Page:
New York’s Jewish Museum and Boston’s Museum of Fine Arts recently jointly acquired a pair of silver objects designed for decorating a Torah scroll. Diane Bolz writes:
The finials, which are from 1729, are the work of Abraham Lopes de Oliveyra, the earliest known Jewish silversmith to work in England. Praised as masterpieces of historical Judaica and noted for their exquisite design, the finials, rimmonim [literally, pomegranates] in Hebrew, are designed to sit on top of the two wooden staves of a Torah scroll. Made of partially gilded silver, the finials feature ornate foliate patterns and tiers of bells surrounding three flattened spheres that showcase Oliveyra’s characteristic bold openwork—a design made by creating patterns of holes or piercings in the silver.
Abraham Lopes de Oliveyra’s story is compelling. He was born in 1657 in Amsterdam to a Jewish Portuguese family who had settled in the Dutch city, known for its atmosphere of tolerance, after fleeing religious persecution. Oliveyra likely studied the art of silver crafting and engraving there and worked as a Hebrew book engraver. A book of Psalms he engraved includes a rendering of a silversmith shop. In his early thirties, Oliveyra moved to London.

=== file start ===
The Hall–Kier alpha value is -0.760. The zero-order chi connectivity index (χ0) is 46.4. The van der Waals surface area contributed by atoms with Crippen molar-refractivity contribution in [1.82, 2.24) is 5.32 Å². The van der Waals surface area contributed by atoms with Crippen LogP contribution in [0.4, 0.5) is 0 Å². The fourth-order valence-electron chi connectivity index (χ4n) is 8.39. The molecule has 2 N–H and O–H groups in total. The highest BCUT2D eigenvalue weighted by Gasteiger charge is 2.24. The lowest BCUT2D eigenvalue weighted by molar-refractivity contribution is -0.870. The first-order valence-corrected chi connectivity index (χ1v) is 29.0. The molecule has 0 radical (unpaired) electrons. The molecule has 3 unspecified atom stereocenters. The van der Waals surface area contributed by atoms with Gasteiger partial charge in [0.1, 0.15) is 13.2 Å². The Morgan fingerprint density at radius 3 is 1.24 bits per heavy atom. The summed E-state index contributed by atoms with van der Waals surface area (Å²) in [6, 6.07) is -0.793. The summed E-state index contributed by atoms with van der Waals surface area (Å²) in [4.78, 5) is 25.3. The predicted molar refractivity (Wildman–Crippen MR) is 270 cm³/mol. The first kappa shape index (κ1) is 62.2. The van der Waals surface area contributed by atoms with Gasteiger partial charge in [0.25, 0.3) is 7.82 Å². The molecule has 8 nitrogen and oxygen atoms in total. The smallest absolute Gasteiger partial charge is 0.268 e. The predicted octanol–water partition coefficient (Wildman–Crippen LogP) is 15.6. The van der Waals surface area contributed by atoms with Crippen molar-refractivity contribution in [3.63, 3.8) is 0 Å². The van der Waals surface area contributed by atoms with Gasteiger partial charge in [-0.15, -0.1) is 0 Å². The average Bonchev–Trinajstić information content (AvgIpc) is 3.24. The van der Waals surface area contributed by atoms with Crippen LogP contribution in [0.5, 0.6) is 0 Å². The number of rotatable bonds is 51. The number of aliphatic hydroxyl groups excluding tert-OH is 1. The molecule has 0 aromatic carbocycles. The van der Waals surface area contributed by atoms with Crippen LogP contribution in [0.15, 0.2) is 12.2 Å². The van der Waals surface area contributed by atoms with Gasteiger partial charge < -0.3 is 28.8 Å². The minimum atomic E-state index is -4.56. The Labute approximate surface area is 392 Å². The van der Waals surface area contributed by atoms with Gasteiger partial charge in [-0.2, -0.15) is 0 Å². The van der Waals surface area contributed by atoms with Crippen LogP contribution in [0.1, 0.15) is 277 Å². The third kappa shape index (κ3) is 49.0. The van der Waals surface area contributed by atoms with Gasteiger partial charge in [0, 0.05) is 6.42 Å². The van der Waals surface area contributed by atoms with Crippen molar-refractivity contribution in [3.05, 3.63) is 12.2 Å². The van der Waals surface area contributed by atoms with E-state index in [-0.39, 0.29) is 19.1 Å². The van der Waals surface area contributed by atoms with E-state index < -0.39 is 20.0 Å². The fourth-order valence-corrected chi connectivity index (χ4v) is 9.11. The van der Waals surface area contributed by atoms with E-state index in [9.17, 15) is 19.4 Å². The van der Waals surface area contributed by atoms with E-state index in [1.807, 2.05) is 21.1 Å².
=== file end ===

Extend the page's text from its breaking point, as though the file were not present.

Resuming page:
At the time in Western Europe, Jews were prohibited from joining the artists’ guilds, including the silversmiths’ association. Thus most European pieces of Jewish ceremonial art, though commissioned by Jews, were made by Christian silversmiths. In London, however, Jewish artisans had become eligible for membership in professional guilds, so Oliveyra was able to join the silversmiths’ guild. . . . He was the only Jewish silversmith in England during this period, and he was frequently commissioned to create ceremonial Judaica by both the Sephardi and Ashkenazi Jewish communities in London.